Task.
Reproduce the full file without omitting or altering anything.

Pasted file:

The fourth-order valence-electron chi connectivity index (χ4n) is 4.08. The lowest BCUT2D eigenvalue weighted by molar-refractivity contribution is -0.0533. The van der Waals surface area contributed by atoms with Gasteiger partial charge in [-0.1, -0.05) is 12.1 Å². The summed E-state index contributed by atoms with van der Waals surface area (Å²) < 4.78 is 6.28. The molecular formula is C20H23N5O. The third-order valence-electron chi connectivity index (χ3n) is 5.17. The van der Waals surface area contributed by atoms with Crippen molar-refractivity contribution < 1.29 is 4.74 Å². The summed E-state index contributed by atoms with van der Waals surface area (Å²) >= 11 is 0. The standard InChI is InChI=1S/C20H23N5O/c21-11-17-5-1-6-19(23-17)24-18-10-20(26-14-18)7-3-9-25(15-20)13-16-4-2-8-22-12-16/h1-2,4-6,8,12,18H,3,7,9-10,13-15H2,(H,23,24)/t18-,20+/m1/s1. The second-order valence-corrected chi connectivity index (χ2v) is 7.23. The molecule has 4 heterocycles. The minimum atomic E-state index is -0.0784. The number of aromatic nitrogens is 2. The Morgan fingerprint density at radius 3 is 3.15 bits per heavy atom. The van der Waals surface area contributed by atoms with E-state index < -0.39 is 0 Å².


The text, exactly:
The fourth-order valence-electron chi connectivity index (χ4n) is 4.08. The lowest BCUT2D eigenvalue weighted by molar-refractivity contribution is -0.0533. The van der Waals surface area contributed by atoms with Gasteiger partial charge in [-0.1, -0.05) is 12.1 Å². The summed E-state index contributed by atoms with van der Waals surface area (Å²) < 4.78 is 6.28. The molecular formula is C20H23N5O. The third-order valence-electron chi connectivity index (χ3n) is 5.17. The van der Waals surface area contributed by atoms with Crippen molar-refractivity contribution < 1.29 is 4.74 Å². The summed E-state index contributed by atoms with van der Waals surface area (Å²) >= 11 is 0. The standard InChI is InChI=1S/C20H23N5O/c21-11-17-5-1-6-19(23-17)24-18-10-20(26-14-18)7-3-9-25(15-20)13-16-4-2-8-22-12-16/h1-2,4-6,8,12,18H,3,7,9-10,13-15H2,(H,23,24)/t18-,20+/m1/s1. The second-order valence-corrected chi connectivity index (χ2v) is 7.23. The molecule has 4 heterocycles. The minimum atomic E-state index is -0.0784. The number of aromatic nitrogens is 2. The Morgan fingerprint density at radius 3 is 3.15 bits per heavy atom. The van der Waals surface area contributed by atoms with E-state index < -0.39 is 0 Å².